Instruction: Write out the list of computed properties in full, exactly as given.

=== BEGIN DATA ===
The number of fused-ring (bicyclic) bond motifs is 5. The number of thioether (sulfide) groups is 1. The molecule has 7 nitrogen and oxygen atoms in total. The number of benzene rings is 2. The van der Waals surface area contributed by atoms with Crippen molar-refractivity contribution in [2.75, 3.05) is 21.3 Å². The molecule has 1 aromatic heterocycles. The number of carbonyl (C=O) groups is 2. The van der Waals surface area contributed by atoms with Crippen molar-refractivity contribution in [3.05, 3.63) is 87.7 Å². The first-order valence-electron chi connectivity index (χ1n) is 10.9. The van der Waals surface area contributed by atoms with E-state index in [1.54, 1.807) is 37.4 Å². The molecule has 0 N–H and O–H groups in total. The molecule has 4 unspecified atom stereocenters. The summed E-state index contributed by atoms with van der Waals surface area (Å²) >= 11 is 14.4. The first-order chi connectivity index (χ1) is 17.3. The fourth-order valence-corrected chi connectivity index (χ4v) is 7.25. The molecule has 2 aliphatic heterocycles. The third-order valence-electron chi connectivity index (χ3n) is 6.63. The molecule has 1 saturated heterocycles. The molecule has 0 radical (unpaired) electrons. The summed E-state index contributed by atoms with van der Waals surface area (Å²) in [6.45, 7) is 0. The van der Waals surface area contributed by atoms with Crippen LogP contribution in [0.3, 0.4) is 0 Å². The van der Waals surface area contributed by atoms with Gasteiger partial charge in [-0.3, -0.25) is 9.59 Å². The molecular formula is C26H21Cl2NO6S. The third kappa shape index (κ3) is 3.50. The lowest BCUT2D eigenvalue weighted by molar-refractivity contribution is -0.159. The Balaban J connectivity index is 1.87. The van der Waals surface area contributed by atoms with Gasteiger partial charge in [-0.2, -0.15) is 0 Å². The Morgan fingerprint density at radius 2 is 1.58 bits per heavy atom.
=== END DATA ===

The number of fused-ring (bicyclic) bond motifs is 5. The number of thioether (sulfide) groups is 1. The molecule has 7 nitrogen and oxygen atoms in total. The number of benzene rings is 2. The van der Waals surface area contributed by atoms with Crippen molar-refractivity contribution in [2.75, 3.05) is 21.3 Å². The molecule has 1 aromatic heterocycles. The number of carbonyl (C=O) groups is 2. The van der Waals surface area contributed by atoms with Crippen molar-refractivity contribution in [3.05, 3.63) is 87.7 Å². The first-order valence-electron chi connectivity index (χ1n) is 10.9. The van der Waals surface area contributed by atoms with E-state index in [1.54, 1.807) is 37.4 Å². The molecule has 0 N–H and O–H groups in total. The molecule has 4 unspecified atom stereocenters. The summed E-state index contributed by atoms with van der Waals surface area (Å²) >= 11 is 14.4. The first-order chi connectivity index (χ1) is 17.3. The fourth-order valence-corrected chi connectivity index (χ4v) is 7.25. The molecule has 2 aliphatic heterocycles. The third-order valence-electron chi connectivity index (χ3n) is 6.63. The molecule has 1 saturated heterocycles. The molecule has 0 radical (unpaired) electrons. The summed E-state index contributed by atoms with van der Waals surface area (Å²) in [6.45, 7) is 0. The van der Waals surface area contributed by atoms with Crippen LogP contribution in [0.3, 0.4) is 0 Å². The van der Waals surface area contributed by atoms with Gasteiger partial charge in [-0.3, -0.25) is 9.59 Å². The molecular formula is C26H21Cl2NO6S. The third kappa shape index (κ3) is 3.50. The lowest BCUT2D eigenvalue weighted by molar-refractivity contribution is -0.159. The Balaban J connectivity index is 1.87. The van der Waals surface area contributed by atoms with Gasteiger partial charge in [-0.2, -0.15) is 0 Å². The Morgan fingerprint density at radius 2 is 1.58 bits per heavy atom.